Actually this reminds me of some of the History Channel shows that offer skewed versions of history. Many shows about early Christianity, for instance, reflect DaVinci Code inspired conspiracy theories more than mainstream history.

    I am increasingly taking with a grain of salt most information I receive.

  11. It’s a conspiracy, Jim; they hold the mermaids in the same room as the Roswell aliens and Nazi spaceships.

  12. @ Stephen. Clearly one man’s definition of evidence is, well…different from yours lol.

    Mr Switek thank you. Cable TV has gone over the edge, and we need to speak up about it as loudly and often as possible. Job well done.

  13. Brian, have you read _Demon-haunted World_ by Carl Sagan? Your feeling of hopelessness reminds me of something in the book. Sagan has an anecdote about talking to a cab driver (I think?) who asked him about all sorts of pseudoscience things and Sagan ends up feeling that science has failed the man somehow. The man wanted to know about things that were wondrous and inspiring but somehow true science hadn’t drawn him in the same way pseudoscience had.

    Both you and Sagan seem to be making the point that people find pseudoscience more attractive than real science. I think we need to ask *why* pseudoscience is more attractive. What has pseudoscience got that real science doesn’t?

  14. If they are not real, so, from where the Greek Mythology or people get there conceptions of these creature???

  15. 90% of the ocean is unexplored, and you’re telling me that you’re SURE that merpeople don’t exist!!?? Isn’t that a little crazy??!!

  16. I know that I should not be but, I feel as if I have been lied to. I do not watch reality TV, or much TV at all for that matter but, I do love documenteries and the Science channels, “how they make that” and so on. I understand that one is not supposed to believe everything they see on TV but, I was really fooled by the Mermaid documentary. The disclaimer was gone way to fast but, I was fascinated at what was shown. To be honest, the next morning when i woke and started digging more into the research of the show and findings, I fealt real stupid when everywhere on the internet it was clear that the program was fiction. I was very angry because I do not believe that should be allowed, to let information come off like truth but be total fiction. In my eyes, Discovery/ Animal Planet has lost credibility.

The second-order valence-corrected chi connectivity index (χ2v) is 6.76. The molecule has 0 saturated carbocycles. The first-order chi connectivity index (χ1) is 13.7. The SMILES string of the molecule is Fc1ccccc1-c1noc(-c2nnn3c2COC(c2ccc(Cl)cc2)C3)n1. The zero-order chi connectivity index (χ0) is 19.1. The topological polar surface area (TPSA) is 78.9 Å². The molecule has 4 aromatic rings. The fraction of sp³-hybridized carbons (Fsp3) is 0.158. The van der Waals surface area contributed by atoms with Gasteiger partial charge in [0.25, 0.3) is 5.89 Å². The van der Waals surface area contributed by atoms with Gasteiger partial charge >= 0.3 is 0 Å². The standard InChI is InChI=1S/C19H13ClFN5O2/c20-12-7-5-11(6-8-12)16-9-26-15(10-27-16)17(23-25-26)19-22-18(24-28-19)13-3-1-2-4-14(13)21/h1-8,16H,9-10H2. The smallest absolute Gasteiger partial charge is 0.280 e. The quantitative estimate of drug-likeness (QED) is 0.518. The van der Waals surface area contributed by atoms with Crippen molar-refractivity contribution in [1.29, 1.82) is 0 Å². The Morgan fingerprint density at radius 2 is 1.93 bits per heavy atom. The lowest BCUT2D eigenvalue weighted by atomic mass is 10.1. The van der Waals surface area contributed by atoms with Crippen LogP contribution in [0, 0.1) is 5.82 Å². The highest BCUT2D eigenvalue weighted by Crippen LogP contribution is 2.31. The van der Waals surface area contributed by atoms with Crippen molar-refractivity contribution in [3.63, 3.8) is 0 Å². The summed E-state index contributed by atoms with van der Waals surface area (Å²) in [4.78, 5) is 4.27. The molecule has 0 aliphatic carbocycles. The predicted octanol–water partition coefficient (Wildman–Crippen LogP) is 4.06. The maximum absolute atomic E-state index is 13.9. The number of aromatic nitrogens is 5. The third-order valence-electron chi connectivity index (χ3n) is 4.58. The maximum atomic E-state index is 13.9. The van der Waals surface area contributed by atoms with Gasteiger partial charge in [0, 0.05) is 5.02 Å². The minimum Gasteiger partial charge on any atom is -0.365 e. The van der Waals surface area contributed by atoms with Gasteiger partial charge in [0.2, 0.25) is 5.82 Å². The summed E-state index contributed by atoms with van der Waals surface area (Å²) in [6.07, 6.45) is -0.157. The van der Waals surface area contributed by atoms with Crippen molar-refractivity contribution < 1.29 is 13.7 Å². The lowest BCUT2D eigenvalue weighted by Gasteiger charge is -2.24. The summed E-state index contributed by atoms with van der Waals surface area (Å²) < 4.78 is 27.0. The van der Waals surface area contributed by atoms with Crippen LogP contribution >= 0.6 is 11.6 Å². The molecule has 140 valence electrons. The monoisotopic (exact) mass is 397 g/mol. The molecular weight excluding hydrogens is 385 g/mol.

17. I don’t agree with your findings. It sounds like you have a problem with people living “in the moment” instead of planning for the future. Sometimes a fantastical journey begins with the first boring footstep. Think about all of those historical maps out there – with sea creatures or fantastic monsters in the areas which weren’t mapped. Was there substantiated evidence of these creatures, or were the drawings put there to say “hey, I have no idea if there is anything here, so I will put in a creature”? Did future geographers and scientists believe that these creatures existed – they sure did. Your diatribe on a population that “believes” in mermaids because Animal Planet didn’t offer enough disclaimers is hilarious. To sit there and actually cry about Animal Planet NOT offering up enough disclaimers to warn the viewing public that the show was fictionalized is hypocritical, I bet. Do you watch commercials and complain about the Ford Fusion and how it “can’t fly”, or the Fiat 500 cannot actually travel across the Atlantic to America? Did you cry when “The Blair Witch Project” was found to be fake? How about “Paranormal Activity” or that the “Amityville Horror” was proven to have been faked? Did you know that there are still people who say that the U.S. never landed on the moon? Why not believe that theory – CGI effects are astounding compared to the f/x of the 1960s! Is Rover really on Mars? I watch these show for the entertainment aspect. It’s not the viewer that needs to grow up, it’s people like you who cannot handle that sometimes people need a mental vacation. I will leave you with some lyrics from “Dreamer” by Supertramp: “Dreamer, you know you are a dreamer. Well can you put your hands in your head, oh no! I said “far out, what a day, a year, a laugh it is!” You know, well you know you had it comin’ to you, Now there’s not a lot I can do.”

  18. “Fictional documentary” is a contradiction in terms. This sort of thing misleads the impressionable and I find it very objectionable.